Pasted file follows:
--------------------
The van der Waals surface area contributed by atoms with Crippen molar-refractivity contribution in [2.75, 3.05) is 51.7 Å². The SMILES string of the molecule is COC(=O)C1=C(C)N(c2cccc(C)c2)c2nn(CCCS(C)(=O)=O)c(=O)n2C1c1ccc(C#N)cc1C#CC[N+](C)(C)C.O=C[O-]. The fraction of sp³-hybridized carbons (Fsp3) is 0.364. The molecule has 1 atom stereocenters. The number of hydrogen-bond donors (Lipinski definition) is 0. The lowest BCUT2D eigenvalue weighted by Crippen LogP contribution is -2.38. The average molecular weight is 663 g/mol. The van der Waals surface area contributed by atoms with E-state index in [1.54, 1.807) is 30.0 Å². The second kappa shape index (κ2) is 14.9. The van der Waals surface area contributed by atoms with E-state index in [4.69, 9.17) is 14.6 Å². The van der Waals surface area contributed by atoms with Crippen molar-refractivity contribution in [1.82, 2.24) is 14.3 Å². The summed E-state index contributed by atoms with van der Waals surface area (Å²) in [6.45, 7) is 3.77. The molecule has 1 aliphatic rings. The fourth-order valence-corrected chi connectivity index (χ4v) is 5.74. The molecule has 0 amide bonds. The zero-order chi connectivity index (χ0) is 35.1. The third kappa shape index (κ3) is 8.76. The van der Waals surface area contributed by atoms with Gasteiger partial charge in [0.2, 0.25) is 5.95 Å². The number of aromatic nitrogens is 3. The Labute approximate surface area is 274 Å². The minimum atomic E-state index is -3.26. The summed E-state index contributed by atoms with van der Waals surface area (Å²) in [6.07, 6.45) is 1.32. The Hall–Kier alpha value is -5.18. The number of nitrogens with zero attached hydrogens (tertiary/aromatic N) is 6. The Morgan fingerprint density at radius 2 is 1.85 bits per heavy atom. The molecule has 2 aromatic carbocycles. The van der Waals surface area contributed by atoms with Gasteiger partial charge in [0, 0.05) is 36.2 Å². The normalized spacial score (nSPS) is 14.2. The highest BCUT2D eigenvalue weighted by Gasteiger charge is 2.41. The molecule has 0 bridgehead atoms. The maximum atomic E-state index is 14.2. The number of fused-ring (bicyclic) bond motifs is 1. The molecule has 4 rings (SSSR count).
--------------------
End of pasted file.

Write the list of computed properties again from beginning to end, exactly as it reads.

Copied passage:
The van der Waals surface area contributed by atoms with Crippen molar-refractivity contribution in [2.75, 3.05) is 51.7 Å². The SMILES string of the molecule is COC(=O)C1=C(C)N(c2cccc(C)c2)c2nn(CCCS(C)(=O)=O)c(=O)n2C1c1ccc(C#N)cc1C#CC[N+](C)(C)C.O=C[O-]. The fraction of sp³-hybridized carbons (Fsp3) is 0.364. The molecule has 1 atom stereocenters. The number of hydrogen-bond donors (Lipinski definition) is 0. The lowest BCUT2D eigenvalue weighted by Crippen LogP contribution is -2.38. The average molecular weight is 663 g/mol. The van der Waals surface area contributed by atoms with E-state index in [1.54, 1.807) is 30.0 Å². The second kappa shape index (κ2) is 14.9. The van der Waals surface area contributed by atoms with E-state index in [4.69, 9.17) is 14.6 Å². The van der Waals surface area contributed by atoms with Crippen molar-refractivity contribution in [1.82, 2.24) is 14.3 Å². The summed E-state index contributed by atoms with van der Waals surface area (Å²) in [6.45, 7) is 3.77. The molecule has 1 aliphatic rings. The fourth-order valence-corrected chi connectivity index (χ4v) is 5.74. The molecule has 0 amide bonds. The zero-order chi connectivity index (χ0) is 35.1. The third kappa shape index (κ3) is 8.76. The van der Waals surface area contributed by atoms with Gasteiger partial charge in [0.2, 0.25) is 5.95 Å². The number of aromatic nitrogens is 3. The Labute approximate surface area is 274 Å². The minimum atomic E-state index is -3.26. The summed E-state index contributed by atoms with van der Waals surface area (Å²) in [6.07, 6.45) is 1.32. The Hall–Kier alpha value is -5.18. The number of nitrogens with zero attached hydrogens (tertiary/aromatic N) is 6. The Morgan fingerprint density at radius 2 is 1.85 bits per heavy atom. The molecule has 2 aromatic carbocycles. The van der Waals surface area contributed by atoms with Gasteiger partial charge in [0, 0.05) is 36.2 Å². The normalized spacial score (nSPS) is 14.2. The highest BCUT2D eigenvalue weighted by Gasteiger charge is 2.41. The molecule has 0 bridgehead atoms. The maximum atomic E-state index is 14.2. The number of fused-ring (bicyclic) bond motifs is 1. The molecule has 4 rings (SSSR count).